With reference to FIG. 1, one exemplary system for implementing the invention includes a computing device, such as computing device 100. In a basic configuration, the computing device 100 typically includes at least one processing unit 102 and system memory 104. Depending on the exact configuration and type of computing device, the system memory 104 may be volatile (such as RAM), non-volatile (such as ROM, flash memory, etc.) or some combination of the two. System memory 104 typically includes an operating system 105 suitable for controlling the operation of a networked personal computer, such as the WINDOWS® operating systems from MICROSOFT CORPORATION of Redmond, Wash. The system memory 104 may also include one or more software applications 106 and may include program data 107. This basic configuration is illustrated in FIG. 1 by those components within dashed line 108.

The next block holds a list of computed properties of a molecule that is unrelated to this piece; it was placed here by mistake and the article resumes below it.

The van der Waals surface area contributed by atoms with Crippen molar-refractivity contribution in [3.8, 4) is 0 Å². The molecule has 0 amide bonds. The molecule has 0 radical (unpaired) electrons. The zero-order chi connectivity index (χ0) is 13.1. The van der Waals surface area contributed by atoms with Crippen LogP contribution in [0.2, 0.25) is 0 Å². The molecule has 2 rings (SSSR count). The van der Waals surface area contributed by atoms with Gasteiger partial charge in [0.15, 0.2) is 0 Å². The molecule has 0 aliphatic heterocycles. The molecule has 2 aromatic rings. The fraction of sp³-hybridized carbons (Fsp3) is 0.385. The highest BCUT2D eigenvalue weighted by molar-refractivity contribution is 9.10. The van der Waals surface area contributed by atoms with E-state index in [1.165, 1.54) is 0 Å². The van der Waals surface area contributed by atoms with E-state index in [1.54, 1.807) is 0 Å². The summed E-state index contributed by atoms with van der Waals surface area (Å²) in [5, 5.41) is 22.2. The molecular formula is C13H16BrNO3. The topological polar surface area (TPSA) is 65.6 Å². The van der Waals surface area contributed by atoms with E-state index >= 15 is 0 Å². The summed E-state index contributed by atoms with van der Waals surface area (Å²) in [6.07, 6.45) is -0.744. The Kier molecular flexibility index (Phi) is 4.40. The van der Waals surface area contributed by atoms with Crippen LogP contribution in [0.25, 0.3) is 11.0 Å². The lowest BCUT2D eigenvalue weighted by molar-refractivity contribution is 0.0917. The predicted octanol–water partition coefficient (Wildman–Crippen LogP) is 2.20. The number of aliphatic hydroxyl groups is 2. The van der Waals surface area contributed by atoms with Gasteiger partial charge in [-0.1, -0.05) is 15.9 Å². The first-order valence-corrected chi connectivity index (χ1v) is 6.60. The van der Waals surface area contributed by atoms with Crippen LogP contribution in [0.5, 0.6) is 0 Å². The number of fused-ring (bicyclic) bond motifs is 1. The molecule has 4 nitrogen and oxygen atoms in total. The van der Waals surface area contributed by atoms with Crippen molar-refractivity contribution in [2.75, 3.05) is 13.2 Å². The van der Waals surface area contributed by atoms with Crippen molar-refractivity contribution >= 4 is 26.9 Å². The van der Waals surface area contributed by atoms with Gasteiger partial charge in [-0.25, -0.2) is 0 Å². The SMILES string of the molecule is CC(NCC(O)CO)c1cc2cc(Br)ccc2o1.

According to embodiments of the invention, the application 106 may comprise many types of software applications, such as an electronic mail program, a calendar program, an Internet browsing program, and the like. An example of such programs is OUTLOOK® manufactured by MICROSOFT CORPORATION. The application 106 may include a number of other types of software applications including a multiple-functionality software application for providing many other types of functionalities. Such a multiple-functionality application may include a number of program modules, such as a word processing program, a spreadsheet program, a slide presentation program, a database program, and the like. An example of such a multiple-functionality application is OFFICE™ manufactured by MICROSOFT CORPORATION.